adjusting an operational parameter of the amusement park ride based on the position of the restraint, the status of the rider, or both.
11. The method of claim 10, comprising determining a change in intensity of the reflected electromagnetic radiation using the controller, wherein the change in intensity is correlated with the position of the restraint relative to the support, the status of the rider, or both.
12. The method of claim 10, comprising detecting a pattern of multiple retro-reflective markers of a known array of retro-reflective markers, wherein the first retro-reflective marker, the second retro-reflective marker, or both, are part of the known array of retro-reflective markers, and wherein the pattern is indicative of the position of the restraint, the size of the rider restrained in the ride seat, or both.
13. The method of claim 12, wherein the pattern is based on fewer than all of the retro-reflective markers in the known array.
14. The method of claim 10, comprising displaying an alert indicating the position of the restraint, the status of the rider, or both.
15. The method of claim 10, comprising actuating a device in response to determining the position of the restraint, the status of the rider, or both, wherein the device is communicatively coupled to the amusement park ride.
16. A system, comprising:
a controller, comprising:
one or more tangible, non-transitory, machine-readable media collectively storing one or more sets of instructions; and
one or more processing devices configured to execute the one or more sets of instructions to:
activate an emitter, wherein the emitter emits electromagnetic radiation towards a plurality of retro-reflective markers disposed on an amusement park ride, wherein the amusement park ride comprises a ride seat having a support against which a rider can be restrained and having a restraint that is movable relative to the support, wherein a first retro-reflective marker of the plurality of retro-reflective markers is positioned on the support and a second retro-reflective marker of the plurality of retro-reflective markers is positioned on the restraint;
receive detected electromagnetic radiation reflected from all or a portion of the plurality of retro-reflective markers via a detector;
determine a position of the restraint relative to the support and a status of the rider positioned in the ride seat based on the detected electromagnetic radiation, wherein the status of the rider is a size of the rider; and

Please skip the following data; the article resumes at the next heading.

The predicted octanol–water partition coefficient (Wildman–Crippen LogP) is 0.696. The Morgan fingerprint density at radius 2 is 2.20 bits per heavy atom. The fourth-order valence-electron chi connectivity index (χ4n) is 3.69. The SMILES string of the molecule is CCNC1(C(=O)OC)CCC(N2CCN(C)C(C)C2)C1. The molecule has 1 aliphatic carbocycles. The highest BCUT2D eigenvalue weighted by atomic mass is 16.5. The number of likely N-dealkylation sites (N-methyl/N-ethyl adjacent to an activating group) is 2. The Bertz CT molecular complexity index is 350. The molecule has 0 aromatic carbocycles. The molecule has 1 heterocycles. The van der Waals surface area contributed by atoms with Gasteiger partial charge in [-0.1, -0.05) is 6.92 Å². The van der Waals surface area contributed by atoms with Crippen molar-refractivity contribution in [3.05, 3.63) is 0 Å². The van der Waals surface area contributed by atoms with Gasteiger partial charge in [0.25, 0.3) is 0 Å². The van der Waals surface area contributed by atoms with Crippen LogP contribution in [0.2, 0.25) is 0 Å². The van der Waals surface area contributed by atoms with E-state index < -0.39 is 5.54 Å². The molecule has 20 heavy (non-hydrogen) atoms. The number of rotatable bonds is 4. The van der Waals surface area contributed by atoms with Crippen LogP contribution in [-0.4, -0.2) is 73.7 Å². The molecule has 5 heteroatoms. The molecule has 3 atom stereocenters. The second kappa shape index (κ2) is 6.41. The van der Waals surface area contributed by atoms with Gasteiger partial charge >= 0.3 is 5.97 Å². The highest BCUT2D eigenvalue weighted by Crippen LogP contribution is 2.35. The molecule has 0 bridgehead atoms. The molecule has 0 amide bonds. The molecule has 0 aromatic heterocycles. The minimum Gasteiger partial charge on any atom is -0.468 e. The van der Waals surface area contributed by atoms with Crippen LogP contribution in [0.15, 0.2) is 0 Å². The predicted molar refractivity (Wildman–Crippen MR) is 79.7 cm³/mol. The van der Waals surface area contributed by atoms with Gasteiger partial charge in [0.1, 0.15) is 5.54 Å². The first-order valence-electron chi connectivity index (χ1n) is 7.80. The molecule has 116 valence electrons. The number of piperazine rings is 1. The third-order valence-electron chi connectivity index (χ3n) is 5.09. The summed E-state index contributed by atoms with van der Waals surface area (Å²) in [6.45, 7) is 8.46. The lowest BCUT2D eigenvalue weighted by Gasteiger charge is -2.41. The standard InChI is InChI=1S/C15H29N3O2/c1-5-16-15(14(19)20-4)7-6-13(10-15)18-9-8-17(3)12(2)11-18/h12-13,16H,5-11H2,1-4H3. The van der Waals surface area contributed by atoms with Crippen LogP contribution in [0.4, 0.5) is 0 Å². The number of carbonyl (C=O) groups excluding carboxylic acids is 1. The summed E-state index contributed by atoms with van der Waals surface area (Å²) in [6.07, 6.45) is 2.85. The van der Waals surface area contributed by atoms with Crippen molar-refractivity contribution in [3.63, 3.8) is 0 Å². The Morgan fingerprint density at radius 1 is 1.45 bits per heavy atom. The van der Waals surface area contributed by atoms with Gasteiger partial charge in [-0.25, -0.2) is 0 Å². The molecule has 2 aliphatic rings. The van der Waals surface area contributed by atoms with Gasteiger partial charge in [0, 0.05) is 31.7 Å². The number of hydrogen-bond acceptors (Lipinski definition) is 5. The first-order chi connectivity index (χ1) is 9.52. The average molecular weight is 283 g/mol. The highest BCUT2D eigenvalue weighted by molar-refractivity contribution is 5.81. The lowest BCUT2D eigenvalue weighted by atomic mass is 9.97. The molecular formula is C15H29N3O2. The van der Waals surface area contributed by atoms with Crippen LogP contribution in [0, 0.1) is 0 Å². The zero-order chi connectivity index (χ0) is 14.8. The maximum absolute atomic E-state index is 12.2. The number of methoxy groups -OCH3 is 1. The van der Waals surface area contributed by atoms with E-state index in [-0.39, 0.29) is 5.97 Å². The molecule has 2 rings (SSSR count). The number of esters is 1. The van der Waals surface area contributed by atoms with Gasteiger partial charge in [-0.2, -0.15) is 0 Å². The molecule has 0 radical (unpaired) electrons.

actuate a device in response to the position of the restraint, the status of the rider, or both, wherein the device is configured to adjust an operational parameter of the amusement park ride.
17. The system of claim 16, wherein the controller is a part of a dynamic signal to noise ratio tracking system.
18. The system of claim 16, wherein the controller is configured to determine the size of the rider based on the position of the restraint.
19. The system of claim 18, wherein the first retro-reflective marker is disposed on a lumbar region of the support or a headrest of the support.
20. The system of claim 16, wherein the one or more processing devices are configured to execute the one or more sets of instructions to determine a height of the rider based on a change in intensity of the reflected electromagnetic radiation from the first retro-reflective marker.
US14673643 2014-05-21 2015-03-30 Amusement park element tracking system Active US9600999B2 (en)

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PCT/US2015/032028 WO2015179679A1 (en) 2014-05-21 2015-05-21 Amusement park element tracking system
CA 2949560 CA2949560A1 (en) 2014-05-21 2015-05-21 Amusement park element tracking system
RU2016150097A RU2016150097A (en) 2014-05-21 2015-05-21 item tracking system in the amusement park
EP20150729284 EP3146471A1 (en) 2014-05-21 2015-05-21 Amusement park element tracking system
CN 201580025945 CN106462735A (en) 2014-05-21 2015-05-21 Amusement park element tracking system